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Communication skills-What is the difference between note making and making reports of a meeting
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Q. 1. What is the difference between note-making and making reports of a meeting? Compare the both.
Ans. (communication skills)The notes verified and signed by the chairman of a meeting act as prima facie evidence of the proceedings. Unless the contrary is proved, they can act as evidence in the Court of Law in case of any dispute but the responsibility for proving against the notes lies on the shoulders of the party which disputes the authenticity of notes. By notes, we mean a concise and accurate official record of the decisions taken at the meeting of the company. According to Palmer, “Notes are the written records of the business done at the meeting.” The notes of meetings of shareholders and directors must contain the following particulars :
1. The kind of meeting with date, time, and place.
2. The name of the person in the chair, and the name of directors and persons in attendance in a board meeting.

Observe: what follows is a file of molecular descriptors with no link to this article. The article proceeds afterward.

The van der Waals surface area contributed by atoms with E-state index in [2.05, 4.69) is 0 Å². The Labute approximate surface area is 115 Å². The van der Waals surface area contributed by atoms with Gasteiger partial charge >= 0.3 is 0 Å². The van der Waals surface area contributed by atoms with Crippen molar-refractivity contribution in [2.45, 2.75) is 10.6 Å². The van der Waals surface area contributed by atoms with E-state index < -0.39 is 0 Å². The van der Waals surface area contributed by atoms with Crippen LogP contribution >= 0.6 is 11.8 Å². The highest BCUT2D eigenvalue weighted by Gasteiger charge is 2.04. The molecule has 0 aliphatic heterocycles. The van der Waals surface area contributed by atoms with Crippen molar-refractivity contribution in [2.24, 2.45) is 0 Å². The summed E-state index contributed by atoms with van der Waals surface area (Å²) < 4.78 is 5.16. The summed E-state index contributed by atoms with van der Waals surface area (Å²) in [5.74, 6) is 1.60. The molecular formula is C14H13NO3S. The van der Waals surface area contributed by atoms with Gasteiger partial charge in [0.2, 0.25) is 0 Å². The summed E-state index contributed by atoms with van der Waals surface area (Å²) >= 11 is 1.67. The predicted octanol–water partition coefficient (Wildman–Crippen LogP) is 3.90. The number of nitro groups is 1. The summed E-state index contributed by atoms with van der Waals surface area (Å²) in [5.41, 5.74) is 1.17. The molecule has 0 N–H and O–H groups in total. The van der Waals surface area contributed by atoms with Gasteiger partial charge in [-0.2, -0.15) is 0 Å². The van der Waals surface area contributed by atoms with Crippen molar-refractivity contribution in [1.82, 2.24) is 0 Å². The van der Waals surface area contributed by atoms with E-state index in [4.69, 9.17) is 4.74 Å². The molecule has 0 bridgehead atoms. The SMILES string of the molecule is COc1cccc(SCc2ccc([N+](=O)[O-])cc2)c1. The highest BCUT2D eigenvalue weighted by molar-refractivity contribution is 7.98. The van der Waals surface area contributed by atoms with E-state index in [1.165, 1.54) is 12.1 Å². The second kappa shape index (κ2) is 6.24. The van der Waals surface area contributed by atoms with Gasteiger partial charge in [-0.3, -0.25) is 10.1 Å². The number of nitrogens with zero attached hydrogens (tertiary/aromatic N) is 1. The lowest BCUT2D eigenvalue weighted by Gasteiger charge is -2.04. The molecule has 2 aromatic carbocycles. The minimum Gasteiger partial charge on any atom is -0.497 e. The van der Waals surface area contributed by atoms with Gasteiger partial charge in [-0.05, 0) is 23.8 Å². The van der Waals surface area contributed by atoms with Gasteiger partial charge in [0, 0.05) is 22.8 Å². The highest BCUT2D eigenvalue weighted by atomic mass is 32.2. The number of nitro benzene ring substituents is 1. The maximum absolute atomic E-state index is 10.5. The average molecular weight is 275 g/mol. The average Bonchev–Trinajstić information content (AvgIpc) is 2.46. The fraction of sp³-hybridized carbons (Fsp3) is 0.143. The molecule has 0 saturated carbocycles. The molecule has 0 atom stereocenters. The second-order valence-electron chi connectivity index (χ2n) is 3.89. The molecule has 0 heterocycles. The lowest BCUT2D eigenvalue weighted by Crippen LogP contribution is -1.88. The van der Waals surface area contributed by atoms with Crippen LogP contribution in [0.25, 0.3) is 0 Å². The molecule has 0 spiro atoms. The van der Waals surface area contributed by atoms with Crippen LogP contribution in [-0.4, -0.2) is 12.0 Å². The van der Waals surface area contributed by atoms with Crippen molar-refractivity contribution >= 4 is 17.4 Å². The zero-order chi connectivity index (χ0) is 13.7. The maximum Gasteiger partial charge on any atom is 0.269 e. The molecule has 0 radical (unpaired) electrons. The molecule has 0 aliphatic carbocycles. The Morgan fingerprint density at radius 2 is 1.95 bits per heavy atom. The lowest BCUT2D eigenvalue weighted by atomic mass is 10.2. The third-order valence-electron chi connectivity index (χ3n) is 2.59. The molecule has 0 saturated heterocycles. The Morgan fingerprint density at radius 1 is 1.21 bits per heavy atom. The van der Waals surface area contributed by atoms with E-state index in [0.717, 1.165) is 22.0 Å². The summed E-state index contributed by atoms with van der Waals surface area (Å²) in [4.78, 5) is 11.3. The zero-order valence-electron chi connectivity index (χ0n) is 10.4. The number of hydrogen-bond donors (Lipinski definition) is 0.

In certain cases, it is expedient and essential that facts relating to a meeting should be maintained in some permanent form for future use and to fulfill the statutory requirements. In India, as per the Companies Act,
1956, every company is required to maintain proper notes of shareholders’ meetings and the meetings of the Board of Directors.
Difference between notes and reports
Reports are always in a narrative form giving a historical account of the things discussed at a meeting. But the notes are intended to record the fact of holding the meeting and of taking certain decisions. They are purported to serve as official records whereas a report is meant for the benefit of outsiders. Notes of a meeting differ from its report much as a report contains an account of what happened at a meeting and narrates the whole course of proceedings in greater detail including the discussions and comments made there. A note begins with the word ‘Resolved’. The word ‘Resolved’ is not written while writing a report. Reports are always written in a narrative form giving a historical account of all that was discussed. Notes are generally not written in a narrative form. Notes record date, time, and place of the meeting and resolutions passed. Notes can be prepared within a reasonable time after the meeting.